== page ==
“My Time in the Paint”

An athlete contends with injury and identity.

empty basketball court

As graduation loomed last May, I was anxiously preparing for a film on eco-tourism that I would be producing as part of my upcoming postgraduate fellowship. Painfully aware that few students go to Harvard looking for a career in art or storytelling, I began scheduling conversations with journalists from within the Harvard network whom I saw doing work I admired.

I was scheduled to speak first with Professor Alfred Guzzetti to discuss his time shooting in Tanzania, where I would film my own upcoming documentary.

“Being a basketball player will actually probably help you while you shoot your film,” Guzzetti told me. This immediately caught me off guard, because for most of my life, I’ve regarded my athletic endeavors as at odds with my artistic pursuits: time and time again I’ve imposed limits on the latter in the name of the former.

By this time, too, I saw my experience as a college athlete as a collection of temporary highs followed by vicious lows that I couldn’t process amidst five hours a day at the gym—on top of a STEM course load, multiple part-time jobs, and a struggle to experience Harvard outside of the athletic complex.

Years of mental, physical, and emotional defeat over that once-precious orange ball eventually severed my identity from the sport and, capped by a career-ending injury, led to my departure from the program right before my senior season. Defeat came in various forms: like the beginning of each season when one of my coaches would tell the team that none of us (except the walk-ons) could’ve gotten into the College without the staff’s support. That was one of the first messages I heard after stepping on campus freshman year and continued to be the thing I heard at the beginning of every subsequent year: that I wasn’t really supposed to be there. Just the mention of the sport reminds me of the emotional state that I was often left to balance: playful joy interlaced with embodied sorrow. I think of my first few months at the College, a period defined by the aching immobility of crutches. Doubling-up on training prior to my arrival on campus had led to a stress fracture in my knee that sidelined me for virtually my entire first season. Until that injury, like many recruited athletes, basketball consumed my entire identity. It wasn’t merely a sport; it was the source of my self-worth, the arena of my highest achievements, and, eventually, the riptide I barely resurfaced from.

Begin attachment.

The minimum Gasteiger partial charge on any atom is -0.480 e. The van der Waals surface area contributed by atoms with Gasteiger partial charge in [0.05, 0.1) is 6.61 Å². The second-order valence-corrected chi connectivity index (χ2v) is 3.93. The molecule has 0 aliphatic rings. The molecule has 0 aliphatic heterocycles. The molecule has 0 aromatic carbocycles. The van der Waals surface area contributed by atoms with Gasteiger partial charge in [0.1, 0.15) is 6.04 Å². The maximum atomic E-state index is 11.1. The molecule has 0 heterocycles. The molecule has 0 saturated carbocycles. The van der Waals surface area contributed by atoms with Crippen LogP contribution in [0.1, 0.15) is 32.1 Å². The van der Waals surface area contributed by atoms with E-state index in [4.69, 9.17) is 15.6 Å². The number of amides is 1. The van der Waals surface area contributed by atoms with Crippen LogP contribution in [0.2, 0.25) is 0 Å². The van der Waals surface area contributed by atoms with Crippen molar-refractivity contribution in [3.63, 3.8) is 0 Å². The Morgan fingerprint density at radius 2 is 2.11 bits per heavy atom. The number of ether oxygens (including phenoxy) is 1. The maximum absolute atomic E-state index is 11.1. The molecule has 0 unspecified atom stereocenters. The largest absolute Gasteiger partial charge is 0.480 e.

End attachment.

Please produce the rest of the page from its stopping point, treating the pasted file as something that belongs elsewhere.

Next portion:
When I couldn’t perform physically for my coaches, team, and community back home, I lost myself. And as I was losing myself, I spent hours in the training room receiving physical therapy (on top of hours watching practice and lifts that I couldn’t participate in) where I saw many other athletes in the same position. I often wondered how they managed to keep it together while I had to fake bathroom breaks in between electrotherapy sessions so I could cry in private. I wondered if they, too, had to ask new friends to carry their tray in Annenberg, or if they also had to crutch the half mile to the weightlifting facility during pre-season to watch a 6 a.m. workout they couldn’t perform. Regardless of the quality of my day, defeat for me was solidified each night when I returned home just to be demoralized by a painfully slow ascent up three flights of stairs to my dorm room.